Christian Doctor, Former Missionary "Functionally Cures" Baby with HIV
A two-year-old girl in Mississippi is the first to be "cured" of HIV after being administered an aggressive treatment by Dr. Hannah Gay, Christian and former missionary, and her colleagues at the University of Mississippi Medical Center. As reported by CNN, the mother of the girl received no prenatal care, and doctors discovered the child was HIV-positive just before she was born. "We didn't have the opportunity to treat the mom during the pregnancy as we would like to be able do to prevent transmission to the baby," Gay told CNN.
As a result, Gay and her team administered a heavy dose of antiretroviral drugs to the infant within 30 hours of her birth, and treatment continued for the first 15 months of the child's life. As a result, two years later doctors can detect none of the virus in her blood.
According to Gay, the intervention's timing may have meant more than the particular number or type of drugs used. "We are hoping that future studies will show that very early institution of effective therapy will result in this same outcome consistently," she said.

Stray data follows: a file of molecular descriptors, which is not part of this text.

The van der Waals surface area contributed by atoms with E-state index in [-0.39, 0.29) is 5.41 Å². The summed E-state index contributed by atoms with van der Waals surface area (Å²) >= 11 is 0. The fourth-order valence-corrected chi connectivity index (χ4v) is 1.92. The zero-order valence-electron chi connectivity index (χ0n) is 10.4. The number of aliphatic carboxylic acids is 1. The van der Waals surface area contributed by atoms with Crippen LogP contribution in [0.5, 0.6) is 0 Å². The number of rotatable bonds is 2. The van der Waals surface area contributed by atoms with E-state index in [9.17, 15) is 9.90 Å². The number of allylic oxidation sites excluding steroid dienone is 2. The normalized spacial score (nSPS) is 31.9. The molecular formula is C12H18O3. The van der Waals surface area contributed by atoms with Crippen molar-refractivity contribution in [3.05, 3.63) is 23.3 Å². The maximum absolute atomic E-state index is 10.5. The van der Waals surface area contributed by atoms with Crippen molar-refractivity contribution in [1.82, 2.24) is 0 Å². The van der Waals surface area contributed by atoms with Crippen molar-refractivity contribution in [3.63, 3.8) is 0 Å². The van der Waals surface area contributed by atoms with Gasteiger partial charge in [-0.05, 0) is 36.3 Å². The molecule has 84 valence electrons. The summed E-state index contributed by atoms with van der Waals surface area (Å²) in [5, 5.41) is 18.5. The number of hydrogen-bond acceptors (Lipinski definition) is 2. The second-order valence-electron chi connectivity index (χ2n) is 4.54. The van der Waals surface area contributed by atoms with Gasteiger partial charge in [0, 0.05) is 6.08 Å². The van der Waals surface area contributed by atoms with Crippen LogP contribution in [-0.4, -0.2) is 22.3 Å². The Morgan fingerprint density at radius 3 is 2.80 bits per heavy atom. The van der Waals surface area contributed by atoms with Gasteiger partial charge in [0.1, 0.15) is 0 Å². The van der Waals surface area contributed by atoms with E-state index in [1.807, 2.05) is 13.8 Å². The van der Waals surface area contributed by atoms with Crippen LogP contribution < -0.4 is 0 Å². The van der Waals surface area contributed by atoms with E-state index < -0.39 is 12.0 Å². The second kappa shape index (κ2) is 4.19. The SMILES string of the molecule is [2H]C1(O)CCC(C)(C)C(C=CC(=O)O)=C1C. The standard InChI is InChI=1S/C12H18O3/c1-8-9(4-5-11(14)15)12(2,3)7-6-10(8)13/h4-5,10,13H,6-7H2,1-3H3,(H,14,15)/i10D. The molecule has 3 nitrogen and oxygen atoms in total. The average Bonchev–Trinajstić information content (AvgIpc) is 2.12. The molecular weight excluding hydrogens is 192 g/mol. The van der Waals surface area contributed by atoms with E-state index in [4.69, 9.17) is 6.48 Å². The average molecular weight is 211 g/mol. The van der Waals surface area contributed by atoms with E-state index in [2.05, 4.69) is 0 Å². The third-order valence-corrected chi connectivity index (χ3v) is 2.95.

"We don't know yet exactly what we found and it will take a long time of studying seeing if we can replicate this outcome in other babies before we can say, 'yes we've got a definite cure.' Until that point, all children, and adults for that matter, who are on good therapy and are controlling their therapy need to stay on that therapy," Gay said.
The Christian Post reported that Dr. Gay worked in Addis Ababa, Ethiopia as a missionary with her husband in the 1980s. She currently teaches elementary school students the Bible in a class on Wednesday nights at her church. Her family members call her very private and "doesn't like to be in the spotlight."
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